“The question for federal agencies is whether the situation has gotten so out of hand that a reasonable student in the position of a Northeastern undergraduate would have less opportunity to get an equal education,” he added. Although Northeastern is a private institution, it must still abide by nondiscrimination law because it receives federal funding.

Although the university acted in response to the February incident, Northeastern has been accused in the past of not fostering a welcoming environment for Jewish students.

In July 2013, the Zionist Organization of America conducted interviews of Jewish students at Northeastern and sent a letter to university president Joseph Aoun describing instances of singling out and intimidation of Jewish students by members of the student body and some professors. Aoun did not respond to the letter.

Susan Tuchman, director of the ZOA’s Center for Law and Justice, commended the university’s latest action to enforce its rules.

“My understanding is that the university is holding that group [SJP] to the same rules and policies that apply to everybody on campus, and that’s the right thing to do,” said Tuchman.

Tuchman said the purpose of the 2013 letter was to encourage the university to take action, adding that the standard ZOA uses to describe the difference between anti-Zionism and anti-Semitism is not just based on the organization’s beliefs. She pointed to a study released by the U.S. State Department in 2008 on what it called the “new anti-Semitism.”

“According to the EUMC [European Monitoring Centre on Racism and Xenophobia] definition,” the report concludes, “regardless of the motive, anti-Zionist and anti-Israel criticism become anti-Semitic when they entail: denying the Jewish people their right to self-determination; applying double standards to Israel; using the symbols and images associated with classic anti-Semitism to characterize Israel or Israelis; drawing comparisons of contemporary Israeli policy to that of the Nazis; or holding Jews collectively responsible for actions of the State of Israel.”

Geller denied that Jewish students were specifically targeted by the flyer drop and said the organization purposely avoided the campus Hillel “and Jewish fraternity neighborhoods.” He also claimed that no one would mistake the message for an anti-Semitic one.

“You might look at the flier for an instant and think, ‘Uh oh, what is this?’” said the ACLU’s Wunsch, “but if you looked at it at all, it’s quite obvious that this is about the Palestinians and what happens to them and their housing by the government of Israel.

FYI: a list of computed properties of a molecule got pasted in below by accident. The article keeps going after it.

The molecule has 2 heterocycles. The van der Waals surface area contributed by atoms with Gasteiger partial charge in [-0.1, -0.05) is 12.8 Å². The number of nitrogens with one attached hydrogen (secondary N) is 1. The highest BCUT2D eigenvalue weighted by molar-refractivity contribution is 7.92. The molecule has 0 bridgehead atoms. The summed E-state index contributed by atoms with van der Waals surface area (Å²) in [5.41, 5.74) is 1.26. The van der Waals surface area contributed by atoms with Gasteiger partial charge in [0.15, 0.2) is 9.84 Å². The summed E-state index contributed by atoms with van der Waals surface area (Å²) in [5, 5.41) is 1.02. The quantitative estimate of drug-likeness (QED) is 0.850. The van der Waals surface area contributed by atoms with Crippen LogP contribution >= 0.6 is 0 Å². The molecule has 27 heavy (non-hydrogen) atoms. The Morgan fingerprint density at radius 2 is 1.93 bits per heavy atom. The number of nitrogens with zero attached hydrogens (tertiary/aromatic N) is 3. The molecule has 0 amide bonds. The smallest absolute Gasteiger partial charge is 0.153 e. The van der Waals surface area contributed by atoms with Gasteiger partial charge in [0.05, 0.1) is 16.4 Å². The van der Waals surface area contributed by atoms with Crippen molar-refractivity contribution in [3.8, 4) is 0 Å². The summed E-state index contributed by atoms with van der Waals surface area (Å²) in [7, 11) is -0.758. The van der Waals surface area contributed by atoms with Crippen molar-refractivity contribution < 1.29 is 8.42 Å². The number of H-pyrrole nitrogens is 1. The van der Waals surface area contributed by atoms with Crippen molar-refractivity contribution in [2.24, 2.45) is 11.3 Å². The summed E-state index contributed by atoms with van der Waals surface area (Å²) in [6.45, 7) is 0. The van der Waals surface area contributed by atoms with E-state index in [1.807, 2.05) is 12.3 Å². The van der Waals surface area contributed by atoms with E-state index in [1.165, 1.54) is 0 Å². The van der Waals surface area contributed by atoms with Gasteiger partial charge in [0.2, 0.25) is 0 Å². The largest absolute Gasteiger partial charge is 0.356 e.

“Some people have said that Northeastern has responded this way to please some of its donors,” she continued. “And if that’s the basis on which they’ve chosen to suspend SJP, that’s really shameful for a university to do.”

Those in charge of the Northeastern SJP’s Facebook group have apparently endorsed Wunsch’s contention, posting a political cartoon that depicts Aoun nailing boards on the door of the student group. A disembodied arm from the sky with a Star of David and “The Lobby” written on its sleeve pats him on the head. A voice belonging to the arm says, “Good boy!”

dshapiro@washingtonjewishweek.com
JNS.org contributed to this story.

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What Happens in Vegas

2014-04-03 11:51:23 lbridwell
New Jersey Gov. Chris Christie addresses the Republican Jewish Coalition in Las Vegas. (Ethan Miller/Getty Images)

New Jersey Gov. Chris Christie addresses the Republican Jewish Coalition in Las Vegas.
(Ethan Miller/Getty Images)

LAS VEGAS — The GOP Jewish faithful descended in force on Sin City, turning out in record numbers and striking a feisty, combative tone at the Republican Jewish Coalition’s annual conference.

According to organizers, some 400 people attended the gathering, where they were feted with poker and golf tournaments and wooed by presidential hopefuls.

“In Jewish crowds, I’m tired of keeping my political views quiet,” said Barry Sobel, an asset manager from College Park, Ga. “It’s nice to be in a room of like-minded people.”

Jewish Republicans make up a distinct minority of American Jewry — President Obama won 69 percent of Jewish votes in the 2012 elections, according to exit polls — and a tiny proportion of the national electorate.

However, they wield a political clout that far exceeds their numbers, in large part because Jewish Republicans are some of the GOP’s most important donors. And no donor is more important than the host of this year’s conference, casino mogul Sheldon Adelson.

The conference was held in the Adelson-owned Venetian Hotel and Casino, and his presence loomed large over the gathering.